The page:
HIPAA: Understanding Its Effect on the Medical Community – and the Patient Since 1996
Many have heard the story of the husband who drops his wife off at the Emergency Room (ER) and goes to park the car. By the time he finds a space and walks back to the ER, his wife has already been admitted. As one would expect, he asks about his wife’s status and to be taken to see her, and of course, thanks to HIPAA, he is given no information or access to his wife.
True or not, this story exemplifies the effect HIPAA has had on access to medical information by anyone other than the patient. To understand how HIPAA has been effecting the medical community and the patient since its implementation, one must first know a bit more about HIPAA other than the commonly observed result of extra forms to be signed when receiving medical care.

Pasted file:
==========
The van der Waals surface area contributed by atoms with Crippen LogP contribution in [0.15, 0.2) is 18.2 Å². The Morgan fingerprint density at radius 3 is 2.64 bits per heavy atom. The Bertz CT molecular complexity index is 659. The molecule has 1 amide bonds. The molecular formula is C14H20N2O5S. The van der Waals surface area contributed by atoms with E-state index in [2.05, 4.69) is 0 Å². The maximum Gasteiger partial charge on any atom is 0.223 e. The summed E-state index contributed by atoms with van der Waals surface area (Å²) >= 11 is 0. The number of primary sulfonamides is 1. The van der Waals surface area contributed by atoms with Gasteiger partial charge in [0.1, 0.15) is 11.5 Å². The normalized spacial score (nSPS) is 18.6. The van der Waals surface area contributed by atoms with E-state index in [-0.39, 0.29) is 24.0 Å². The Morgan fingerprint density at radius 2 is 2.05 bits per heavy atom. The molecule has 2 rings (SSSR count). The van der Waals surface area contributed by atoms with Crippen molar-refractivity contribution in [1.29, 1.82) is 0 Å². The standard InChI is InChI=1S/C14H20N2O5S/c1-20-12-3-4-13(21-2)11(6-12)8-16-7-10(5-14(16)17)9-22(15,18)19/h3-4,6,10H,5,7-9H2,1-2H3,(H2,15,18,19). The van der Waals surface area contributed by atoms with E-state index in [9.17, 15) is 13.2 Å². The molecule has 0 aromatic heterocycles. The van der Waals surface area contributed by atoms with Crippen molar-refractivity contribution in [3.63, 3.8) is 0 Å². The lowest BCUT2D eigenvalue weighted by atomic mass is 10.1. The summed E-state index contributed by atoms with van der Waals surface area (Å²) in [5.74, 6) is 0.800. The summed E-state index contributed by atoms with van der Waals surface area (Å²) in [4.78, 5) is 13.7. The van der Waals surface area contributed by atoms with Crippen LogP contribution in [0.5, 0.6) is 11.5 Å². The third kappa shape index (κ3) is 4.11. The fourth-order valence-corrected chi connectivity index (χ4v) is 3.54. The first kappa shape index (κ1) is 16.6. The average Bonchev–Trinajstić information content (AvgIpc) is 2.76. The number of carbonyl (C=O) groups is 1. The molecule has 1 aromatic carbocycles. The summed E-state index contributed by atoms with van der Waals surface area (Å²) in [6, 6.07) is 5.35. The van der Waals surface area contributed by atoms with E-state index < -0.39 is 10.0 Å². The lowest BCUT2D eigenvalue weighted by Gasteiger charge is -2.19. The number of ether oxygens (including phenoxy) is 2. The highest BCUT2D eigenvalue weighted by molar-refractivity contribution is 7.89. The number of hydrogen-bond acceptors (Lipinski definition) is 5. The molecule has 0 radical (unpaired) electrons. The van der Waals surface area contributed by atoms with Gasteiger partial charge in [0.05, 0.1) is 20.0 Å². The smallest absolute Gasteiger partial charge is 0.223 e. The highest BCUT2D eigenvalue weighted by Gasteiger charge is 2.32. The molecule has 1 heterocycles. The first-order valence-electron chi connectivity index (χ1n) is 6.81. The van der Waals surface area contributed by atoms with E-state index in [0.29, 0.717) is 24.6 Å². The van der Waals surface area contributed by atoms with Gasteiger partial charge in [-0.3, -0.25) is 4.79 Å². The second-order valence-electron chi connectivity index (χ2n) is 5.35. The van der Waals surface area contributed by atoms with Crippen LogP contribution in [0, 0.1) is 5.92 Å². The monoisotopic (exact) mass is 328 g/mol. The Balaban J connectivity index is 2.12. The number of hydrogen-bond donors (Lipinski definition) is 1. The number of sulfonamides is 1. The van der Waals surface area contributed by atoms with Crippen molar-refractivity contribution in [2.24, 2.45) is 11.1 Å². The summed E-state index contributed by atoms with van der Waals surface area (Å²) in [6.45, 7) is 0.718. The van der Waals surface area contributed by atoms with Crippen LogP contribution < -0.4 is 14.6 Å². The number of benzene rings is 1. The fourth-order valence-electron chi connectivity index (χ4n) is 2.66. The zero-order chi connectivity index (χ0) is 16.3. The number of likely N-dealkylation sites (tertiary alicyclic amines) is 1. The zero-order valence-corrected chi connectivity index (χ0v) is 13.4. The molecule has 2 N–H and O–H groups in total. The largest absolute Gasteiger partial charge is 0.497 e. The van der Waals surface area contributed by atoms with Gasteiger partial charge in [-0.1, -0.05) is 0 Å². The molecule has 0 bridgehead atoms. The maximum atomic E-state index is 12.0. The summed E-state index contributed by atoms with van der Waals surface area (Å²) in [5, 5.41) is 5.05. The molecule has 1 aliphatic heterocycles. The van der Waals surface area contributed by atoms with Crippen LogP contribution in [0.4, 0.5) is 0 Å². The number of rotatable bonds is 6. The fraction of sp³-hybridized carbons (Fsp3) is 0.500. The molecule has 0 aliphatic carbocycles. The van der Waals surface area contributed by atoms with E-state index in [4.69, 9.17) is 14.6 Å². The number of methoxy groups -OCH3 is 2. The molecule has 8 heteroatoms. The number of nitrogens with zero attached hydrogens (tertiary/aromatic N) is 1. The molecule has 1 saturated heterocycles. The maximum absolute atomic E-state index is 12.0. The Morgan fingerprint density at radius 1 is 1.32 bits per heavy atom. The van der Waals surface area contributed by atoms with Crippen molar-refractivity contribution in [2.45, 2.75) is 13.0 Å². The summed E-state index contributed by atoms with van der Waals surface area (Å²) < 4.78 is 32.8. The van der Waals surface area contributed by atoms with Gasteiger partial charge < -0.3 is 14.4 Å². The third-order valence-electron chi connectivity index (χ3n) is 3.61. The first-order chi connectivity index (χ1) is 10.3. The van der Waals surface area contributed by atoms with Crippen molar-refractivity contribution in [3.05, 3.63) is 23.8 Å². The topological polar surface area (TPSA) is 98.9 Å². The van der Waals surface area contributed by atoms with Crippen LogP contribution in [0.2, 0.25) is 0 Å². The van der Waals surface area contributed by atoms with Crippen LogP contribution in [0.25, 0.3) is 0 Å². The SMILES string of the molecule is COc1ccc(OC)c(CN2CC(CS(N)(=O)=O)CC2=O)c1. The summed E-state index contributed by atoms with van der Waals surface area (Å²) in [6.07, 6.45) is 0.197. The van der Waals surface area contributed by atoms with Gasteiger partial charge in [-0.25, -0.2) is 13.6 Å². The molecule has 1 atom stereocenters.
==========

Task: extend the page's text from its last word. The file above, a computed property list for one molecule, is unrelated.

HIPAA, which stands for the American Health Insurance Portability and Accountability Act of 1996, is a set of rules to be followed by physicians, hospitals, and other health care providers, which took effect on April 14, 2006. Its purpose is to ensure that all medical records, medical billing, and patient accounts meet certain consistent standards with regard to documentation, handling, and privacy in regard to patient medical information. In addition to adding consistency standards and privacy of medical information…
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by: Julie A. Dialessi-Lafley, Esq.